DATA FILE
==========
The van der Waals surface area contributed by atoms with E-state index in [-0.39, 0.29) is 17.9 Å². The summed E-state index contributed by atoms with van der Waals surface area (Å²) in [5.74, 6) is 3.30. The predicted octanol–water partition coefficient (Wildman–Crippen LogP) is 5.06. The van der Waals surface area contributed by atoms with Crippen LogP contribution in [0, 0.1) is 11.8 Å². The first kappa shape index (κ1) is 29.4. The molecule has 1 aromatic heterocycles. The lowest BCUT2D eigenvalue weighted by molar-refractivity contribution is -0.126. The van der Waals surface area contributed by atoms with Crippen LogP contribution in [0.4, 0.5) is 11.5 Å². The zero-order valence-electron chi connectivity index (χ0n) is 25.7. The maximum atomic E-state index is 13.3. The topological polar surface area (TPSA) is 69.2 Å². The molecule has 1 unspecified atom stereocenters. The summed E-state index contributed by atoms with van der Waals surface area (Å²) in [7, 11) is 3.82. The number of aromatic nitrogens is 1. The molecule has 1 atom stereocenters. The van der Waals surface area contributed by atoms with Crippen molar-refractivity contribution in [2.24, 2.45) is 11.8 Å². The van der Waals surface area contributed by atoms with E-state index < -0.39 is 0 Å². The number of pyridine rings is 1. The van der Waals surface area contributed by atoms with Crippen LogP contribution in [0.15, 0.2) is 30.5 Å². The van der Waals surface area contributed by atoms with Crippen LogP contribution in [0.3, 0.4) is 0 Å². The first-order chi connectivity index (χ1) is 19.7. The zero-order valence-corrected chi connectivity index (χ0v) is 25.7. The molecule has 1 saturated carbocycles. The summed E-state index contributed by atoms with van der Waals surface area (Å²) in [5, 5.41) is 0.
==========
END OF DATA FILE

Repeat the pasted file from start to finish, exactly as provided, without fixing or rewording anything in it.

The van der Waals surface area contributed by atoms with E-state index in [-0.39, 0.29) is 17.9 Å². The summed E-state index contributed by atoms with van der Waals surface area (Å²) in [5.74, 6) is 3.30. The predicted octanol–water partition coefficient (Wildman–Crippen LogP) is 5.06. The van der Waals surface area contributed by atoms with Crippen LogP contribution in [0, 0.1) is 11.8 Å². The first kappa shape index (κ1) is 29.4. The molecule has 1 aromatic heterocycles. The lowest BCUT2D eigenvalue weighted by molar-refractivity contribution is -0.126. The van der Waals surface area contributed by atoms with Crippen LogP contribution in [0.4, 0.5) is 11.5 Å². The zero-order valence-electron chi connectivity index (χ0n) is 25.7. The maximum atomic E-state index is 13.3. The topological polar surface area (TPSA) is 69.2 Å². The molecule has 1 unspecified atom stereocenters. The summed E-state index contributed by atoms with van der Waals surface area (Å²) in [7, 11) is 3.82. The number of aromatic nitrogens is 1. The molecule has 1 atom stereocenters. The van der Waals surface area contributed by atoms with Crippen molar-refractivity contribution in [2.24, 2.45) is 11.8 Å². The van der Waals surface area contributed by atoms with E-state index < -0.39 is 0 Å². The number of pyridine rings is 1. The van der Waals surface area contributed by atoms with Crippen LogP contribution in [0.15, 0.2) is 30.5 Å². The van der Waals surface area contributed by atoms with Crippen LogP contribution in [0.3, 0.4) is 0 Å². The first-order chi connectivity index (χ1) is 19.7. The zero-order valence-corrected chi connectivity index (χ0v) is 25.7. The molecule has 1 saturated carbocycles. The summed E-state index contributed by atoms with van der Waals surface area (Å²) in [5, 5.41) is 0.